Wednesday, 7 December 2011

Heart 1-0 Wellington: Match Analysis

This match was an open and exciting encounter between two clubs with very contrasting styles; Heart, with their 'total voetball' sensibilities  and Wellington, with a counter-attacking brief that emphasises speed and power. The first half was dominated by the hosts, who were able to create a handful of outright chances, without closing the deal. The Nix fought back in the second period, with renewed energy and aggressive substitutions. Credit to both managers for a game that served as a laudable example of and to Australian football. 

Heart's System:
Van't Schip deployed Heart in a 4-1-2-3 shape. After so many exotic tactical features such as 3-4-3 formations, wingbacks, false nines, and inverted wingers, this was probably one of van't Schip's most 'vanilla' line-ups.
Bolton was custodian, Madaschi and Hamill were paired in central defence, with Behich and Marrone advanced at left and right fullback. Germano, Thompson and Fred were set-out in the archetypal destroyer/passer/creator midfield trio. Young target-man Babalj was fielded as the No 9, Worm stretched the play as an orthodox winger on the left, with Dugandzic inverted on the right.
Wellington's System:
Herbert deployed a near full-strength Phoenix line-up in their 4-4-1-1 default, with the wide players dropping back to form two banks of four. Warner continued in place of Paston between the sticks, Durante and Sigmund were partnered in central defence, with Lockhead and Muscat at left and right fullback. Lia and Brown were paired in a conservative double pivot. Bertos and Ward were at left and right wing, Ifill played the trequartista role, with target-man Greenacre as the No 9. 
Strikers to the fore:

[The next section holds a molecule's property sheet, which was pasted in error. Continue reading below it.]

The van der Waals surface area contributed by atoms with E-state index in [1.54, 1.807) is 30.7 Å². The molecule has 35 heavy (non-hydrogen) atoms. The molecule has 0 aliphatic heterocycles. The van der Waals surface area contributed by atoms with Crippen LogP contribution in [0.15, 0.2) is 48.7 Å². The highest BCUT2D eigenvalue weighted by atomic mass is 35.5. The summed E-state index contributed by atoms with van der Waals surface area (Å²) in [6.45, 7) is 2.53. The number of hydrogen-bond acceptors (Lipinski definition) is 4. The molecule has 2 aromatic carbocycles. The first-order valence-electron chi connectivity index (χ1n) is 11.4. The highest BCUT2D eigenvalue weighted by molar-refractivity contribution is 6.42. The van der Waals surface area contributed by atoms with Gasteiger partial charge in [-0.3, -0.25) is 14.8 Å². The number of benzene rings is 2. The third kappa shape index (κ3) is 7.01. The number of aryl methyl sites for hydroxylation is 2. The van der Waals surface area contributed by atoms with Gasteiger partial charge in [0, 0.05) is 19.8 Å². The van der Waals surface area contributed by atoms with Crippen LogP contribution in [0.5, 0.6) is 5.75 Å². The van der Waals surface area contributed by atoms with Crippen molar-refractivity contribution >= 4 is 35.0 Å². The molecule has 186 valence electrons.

As noted above, in general terms, both clubs pursue very different playing styles. The hosts very consciously preferring a possession based approach that relies on technical quality. Ricki Herbert meanwhile favours a counter-attacking style, relying on pace and power in transition and defensive solidity to triumph over more-fancied opponents. 
Yet in this match, Heart and the Phoenix were both utilising imposing target man, Eli Babalj and Chris Greenacre, to lead their attacks. How did this affect the match? The differences in utilisation of the two strikers reflected the general approaches of both teams.

Greenacre operated as a traditional target-man, an 'English' No 9, what Glanville characterised as 'the brainless bull at the gates'. Greenacre essentially had two jobs; to meet the crosses of Bertos and Ifill and the more direct balls from Lia or Durante, providing an aerial threat. His role was very similar to that of Chelsea's Didier Drogba. 
Eli Babalj's role however was very different, and centred around facilitating the creativity of his team mates through hold-up play and creating space. In effect, Babalj operated as an advanced fulcrum; Fred, Worm and Dugandzic were able to use Babalj to retain possession under pressure in advanced areas. Once they had laid the ball off to Babalj, they were then free to make runs into space, secure in the knowledge Babalj would be able to hold-off challenges and then return possession. Therefore, Babalj himself did not present a realistic goal-threat in open play. 

In doing so, Babalj's role bore marked similarities to the roles of Emile Heskey and Fernando Torres, for England and Spain respectively. Long derided by the public for their admittedly meagre goal returns in international football, in recent times their selfless contributions in enabling the attacking play of Wayne Rooney and David Villa, by creating space, has garnered wider acknowledgement. Javi Venta, the Villareal defender remarked that "When Torres plays, Villa plays better. He has more freedom and greater mobility." Victor Munoz defined Torres' contribution by saying that "Fernando makes the pitch longer". Torres has never seemed to fit into the archetype of the Spanish footballer; at the height of his powers, Torres' style was based around power and pace, not patient passing or flair. So for Spain, Torres was used to facilitate the passing patterns of the 'Barcelona' midfield, by stretching the opposition defence with his explosive runs. For Heart, Babalj's hold-up play was used to enable the movement of the creative players. And it is a very effective strategy.